State funding for the four initiatives is vital for the university to keep moving toward its goal of becoming a preeminent metropolitan research institution, said UofL President James Ramsey.
We understand and sympathize with the state’s budget dilemma but every dollar invested in higher education is an investment in training our students for the jobs of tomorrow, said Ramsey, a former state budget director.
These are the details of UofL’s wish list for state legislators to include in the 2010-2012 biennial budget:
Maintenance and Operation: $830,000 to pay the costs of utilities and other day-to-day maintenance and operations of UofL’s new buildings. The university is also seeking to recoup $6.7 million it spent on maintenance and operation of new buildings that came online from 2008 to 2010. For the first time in the past few decades, the current state budget doesn’t include m-and-o funding for new university buildings.
Bucks for Brains: Continued funding for the Bucks for Brains (Research Challenge Trust Fund) program. UofL has received $115 million in state funds since the innovative program began and has matched every dollar. Bucks for Brains provides money for research.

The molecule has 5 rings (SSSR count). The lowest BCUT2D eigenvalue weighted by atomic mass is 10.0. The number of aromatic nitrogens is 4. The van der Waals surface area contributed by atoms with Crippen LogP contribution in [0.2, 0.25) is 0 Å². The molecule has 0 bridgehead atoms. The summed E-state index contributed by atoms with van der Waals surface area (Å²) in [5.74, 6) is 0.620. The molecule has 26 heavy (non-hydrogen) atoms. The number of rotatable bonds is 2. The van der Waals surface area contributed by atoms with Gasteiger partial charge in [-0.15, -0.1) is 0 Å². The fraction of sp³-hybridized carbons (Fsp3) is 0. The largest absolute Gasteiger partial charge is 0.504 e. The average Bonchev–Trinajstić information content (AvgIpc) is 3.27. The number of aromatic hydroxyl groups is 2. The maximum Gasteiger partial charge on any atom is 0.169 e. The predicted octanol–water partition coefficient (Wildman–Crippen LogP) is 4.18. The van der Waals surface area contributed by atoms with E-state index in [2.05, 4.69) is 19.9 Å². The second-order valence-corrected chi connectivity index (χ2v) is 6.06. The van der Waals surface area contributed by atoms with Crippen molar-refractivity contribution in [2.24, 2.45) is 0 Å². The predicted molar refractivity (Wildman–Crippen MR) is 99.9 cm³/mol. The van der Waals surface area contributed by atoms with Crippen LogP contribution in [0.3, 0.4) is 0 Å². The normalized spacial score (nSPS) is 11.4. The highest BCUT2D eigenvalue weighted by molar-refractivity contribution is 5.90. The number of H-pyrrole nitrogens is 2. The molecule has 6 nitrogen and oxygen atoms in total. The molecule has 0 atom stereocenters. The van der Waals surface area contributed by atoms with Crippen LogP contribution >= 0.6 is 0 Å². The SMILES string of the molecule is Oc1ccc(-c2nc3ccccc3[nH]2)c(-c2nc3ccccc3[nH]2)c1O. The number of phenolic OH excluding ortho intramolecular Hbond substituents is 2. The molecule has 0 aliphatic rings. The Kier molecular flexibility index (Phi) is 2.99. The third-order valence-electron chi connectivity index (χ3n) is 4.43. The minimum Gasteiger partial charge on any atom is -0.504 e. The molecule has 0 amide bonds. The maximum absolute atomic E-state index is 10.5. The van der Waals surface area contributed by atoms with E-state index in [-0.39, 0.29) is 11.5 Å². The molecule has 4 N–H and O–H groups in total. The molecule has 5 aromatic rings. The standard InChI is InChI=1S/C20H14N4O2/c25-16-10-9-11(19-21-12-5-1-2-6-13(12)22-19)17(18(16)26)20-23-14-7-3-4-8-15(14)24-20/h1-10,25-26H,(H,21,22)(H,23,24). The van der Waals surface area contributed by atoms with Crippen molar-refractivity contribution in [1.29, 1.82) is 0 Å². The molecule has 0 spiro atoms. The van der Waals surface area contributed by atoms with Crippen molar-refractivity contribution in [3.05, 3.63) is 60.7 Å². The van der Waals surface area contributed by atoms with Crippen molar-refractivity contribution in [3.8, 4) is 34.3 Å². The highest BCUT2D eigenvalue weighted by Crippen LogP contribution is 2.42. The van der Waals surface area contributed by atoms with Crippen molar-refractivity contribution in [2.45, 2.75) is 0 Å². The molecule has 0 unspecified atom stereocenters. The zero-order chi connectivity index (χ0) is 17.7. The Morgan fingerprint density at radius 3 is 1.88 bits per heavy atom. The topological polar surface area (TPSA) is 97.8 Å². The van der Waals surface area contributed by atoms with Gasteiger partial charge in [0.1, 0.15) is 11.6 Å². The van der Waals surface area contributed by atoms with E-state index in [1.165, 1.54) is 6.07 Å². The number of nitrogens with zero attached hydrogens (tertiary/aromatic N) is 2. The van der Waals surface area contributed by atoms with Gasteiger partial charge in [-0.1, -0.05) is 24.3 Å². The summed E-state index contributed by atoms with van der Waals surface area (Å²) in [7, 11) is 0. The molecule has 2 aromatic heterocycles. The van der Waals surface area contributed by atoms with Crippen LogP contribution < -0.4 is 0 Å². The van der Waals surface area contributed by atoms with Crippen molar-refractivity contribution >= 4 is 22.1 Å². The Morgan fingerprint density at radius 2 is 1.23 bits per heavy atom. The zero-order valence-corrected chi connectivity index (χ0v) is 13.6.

Classroom Building: $75 million for a new classroom building. UofL administrators say they could accept more quality students if there were classroom space to teach them. A study by the Council on Postsecondary Education showed that UofL, Northern Kentucky University and the University of Kentucky are the only schools with classroom deficiencies.
State Funding: Increase UofL’s base funding. The state’s two research universities, UofL and the University of Kentucky, have endured nine state budget cuts in the past 10 years. Ramsey said he is hopeful that state lawmakers will restore some of that funding or, at the very least, not subject state universities to any more budget cuts.
The legislative session began Jan. 5 and continues through mid-April.